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Anarchists Attempt to Disrupt Seattle Pride Weekend

by Shaun Knittel
EDGE Media Network Contributor
Thursday Jun 30, 2011

Several hundred anarchists marred Seattle Pride weekend when they vandalized stores and smashed windows in the city's Capitol Hill neighborhood early on Sunday, June 26.

According to the Seattle Police Department, the disturbance began shortly after midnight when a flash mob gathered to dance. It soon grew out of control and began to create havoc.

Witnesses say the anarchists marched down 12th Avenue and Broadway, yelling and chanting. Some carried rainbow flags; others wore masks and carried red-and-black flags. The group ultimately began to smash storefront windows and spray paint slogans-the anarchists even broke a patrol car's windshield. The SPD reported the mob also damaged a bank ATM.

Armed with gas masks and riot gear, officers swarmed the crowd of anarchists. They arrested one person and Tasered another.

The crowd quickly dispersed.

SPD officials say the mob action did not appear to be directly linked with the weekend's gay Pride festivities. A post on the anarchists' website, however, said the flash mob was a protest over what they described as the assimilation of gay Pride into the commercial mainstream-a radical LGBT group used similar rhetoric to justify the vandalism of the Human Rights Campaign's Washington, D.C., store early on Wednesday, June 29.

"Right before midnight last night, near everyone's favorite gay bar, big groups of people began to assemble on the corners of 12th and Madison. Anxiety and excitement filled the air as everyone waited for the music to start," posted the Seattle anarchists on their website. "At the stroke of midnight, the music started, unfortunately quietly, but the energy in the crowd surpassed the need for music and people jumped and cheered with their friends. The crowd began to move quickly turning down a quiet street, which was occupied by one of the anti-youth 'beer gardens', people jumped on the fence attempting to tear it down as others ran around attacking two empty police cars on the street."

What started as a crowd of 200 shrunk to roughly 150 after the anarchists smashed the police car's windshield.

"But the fabulously queer and fierce crowd continued down Broadway, the main drag of Capitol Hill, the music could barely be heard yet the screams and cheers of everyone running through the streets penetrated the normally banal existence of the Hill," continued the anarchists' blog post. "A Bank of America ATM was smashed in front of the now 100 or so group of defiant queers. The cops were tailing still at this point but were not willing to advance. Chants of "We're here, we're queer, we're anarchists, will fuck you up" or the same except for "We're fabulous, will fuck you up. Toward the end an American Apparel was descended upon as a majority of the windows were broken. At this point people began to run as the number of cops increased behind the crowd," said the anarchists.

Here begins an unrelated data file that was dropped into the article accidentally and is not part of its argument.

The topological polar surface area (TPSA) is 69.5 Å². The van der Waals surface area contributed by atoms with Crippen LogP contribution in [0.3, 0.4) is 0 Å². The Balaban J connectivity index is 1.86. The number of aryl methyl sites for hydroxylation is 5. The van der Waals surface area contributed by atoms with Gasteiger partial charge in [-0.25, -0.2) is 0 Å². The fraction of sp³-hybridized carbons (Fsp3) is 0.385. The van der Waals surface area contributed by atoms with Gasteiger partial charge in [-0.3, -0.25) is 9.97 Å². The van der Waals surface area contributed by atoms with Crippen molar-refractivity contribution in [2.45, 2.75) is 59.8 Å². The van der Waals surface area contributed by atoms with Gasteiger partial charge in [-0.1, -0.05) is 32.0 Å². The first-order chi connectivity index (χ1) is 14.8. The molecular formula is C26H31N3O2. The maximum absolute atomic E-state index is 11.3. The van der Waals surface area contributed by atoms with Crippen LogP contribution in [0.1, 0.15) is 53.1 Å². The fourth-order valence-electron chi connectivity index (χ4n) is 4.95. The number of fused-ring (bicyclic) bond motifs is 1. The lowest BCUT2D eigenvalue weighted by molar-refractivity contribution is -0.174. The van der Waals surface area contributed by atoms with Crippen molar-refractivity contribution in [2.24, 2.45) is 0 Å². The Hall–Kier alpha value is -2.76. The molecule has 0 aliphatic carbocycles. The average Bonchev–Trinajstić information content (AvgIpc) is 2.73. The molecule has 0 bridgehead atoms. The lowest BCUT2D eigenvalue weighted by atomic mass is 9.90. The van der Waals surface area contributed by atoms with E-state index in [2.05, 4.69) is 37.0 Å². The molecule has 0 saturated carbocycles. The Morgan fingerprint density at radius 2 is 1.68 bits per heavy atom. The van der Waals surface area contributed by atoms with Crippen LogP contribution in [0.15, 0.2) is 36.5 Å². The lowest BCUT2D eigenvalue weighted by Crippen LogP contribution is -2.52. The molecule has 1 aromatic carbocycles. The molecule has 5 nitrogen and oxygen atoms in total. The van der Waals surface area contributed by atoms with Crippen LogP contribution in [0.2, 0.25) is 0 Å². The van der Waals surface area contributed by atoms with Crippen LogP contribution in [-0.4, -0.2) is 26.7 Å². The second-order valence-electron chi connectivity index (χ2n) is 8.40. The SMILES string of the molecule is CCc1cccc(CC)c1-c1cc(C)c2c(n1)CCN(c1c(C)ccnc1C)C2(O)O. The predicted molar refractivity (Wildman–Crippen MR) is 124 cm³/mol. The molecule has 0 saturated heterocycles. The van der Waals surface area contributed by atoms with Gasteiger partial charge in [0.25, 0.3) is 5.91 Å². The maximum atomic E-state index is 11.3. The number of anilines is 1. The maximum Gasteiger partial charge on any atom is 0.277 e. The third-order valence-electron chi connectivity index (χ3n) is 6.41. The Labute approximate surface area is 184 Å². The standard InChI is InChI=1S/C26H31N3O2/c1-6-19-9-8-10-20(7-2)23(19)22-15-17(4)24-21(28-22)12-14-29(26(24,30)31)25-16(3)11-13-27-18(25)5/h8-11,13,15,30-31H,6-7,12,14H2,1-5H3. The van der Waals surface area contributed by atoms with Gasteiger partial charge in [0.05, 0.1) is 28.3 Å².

What had started as a dance party quickly transformed into a confrontational presence of anti-Pride rowdy queers. The anarchists further explained that a large number of people who congregated in Capitol Hill were most concerned about being loud and defiant in the street.

"Being out and proud in a way that Pride was supposed to originally represent, in the way of Stonewall," they concluded. "Regardless of the yuppie LGBT community's agenda of assimilation into capitalism, tonight has made it clear again that there are always those who will never submit to the ruling class's dream of assimilation and "tolerance"."

Pride Parade Draws More than 250,000 to Downtown Seattle
In spite of the anarchists, more than an estimated 250,000 people lined the streets of downtown Seattle for the Emerald City's annual Pride parade on Sunday, June 26.

Hosted by local drag superstars Gaysha Starr, Aleksa Manila, Mama Tits and Sylvia O'Stayformore, the parade boasted 180 contingents with 4,500 marchers and 134 floats and vehicles.

"The 2011 Seattle Pride season has been one for the record books," Seattle Out and Proud Board President Adam Rosencrantz told EDGE. "Not only did we see a huge success and turn out for our events, but the LGBT community has seen many advances in our efforts towards equality."

Bars and nightclubs in Capitol Hill-Seattle's gayborhood-have a long history of throwing massive block parties and this year was no different. Purr Cocktail Lounge, Wild Rose and the Cuff all threw raging parties that allowed Seattleites to celebrate the Pride.

Riding the wave of excitement surrounding "RuPaul's Drag Race", Seattle saw its fair share of drag superstardom with Shannel, Jessica Wild and India Ferrah at Le Faux at Julia's on Broadway. Jujubee and Sonique performed at R Place.

"American Idol"'s Kimberly Caldwell and recording artist Thea Austin joined Randy Blue exclusive models Micah Brandt, Travis James and Chris Rockway at Neighbours. R Place flew in porn stars Bobby Clark, JR Matthews, Preston Steel and Jimmy Durano.

Controversy over the Space Needle's initial refusal to hoist the Pride flag preceded this year's celebration, but the iconic building raised the banner at 8 a.m. on June 26-four hours before the parade began.

Space Needle officials had challenged the community to raise $50,000 for four LGBT charities. That goal was met.

Shaun Knittel is an openly gay journalist and public affairs specialist living in Seattle. His work as a photographer, columnist, and reporter has appeared in newspapers and magazines throughout the Pacific Northwest. In addition to writing for EDGE, Knittel is the current Associate Editor for Seattle Gay News.


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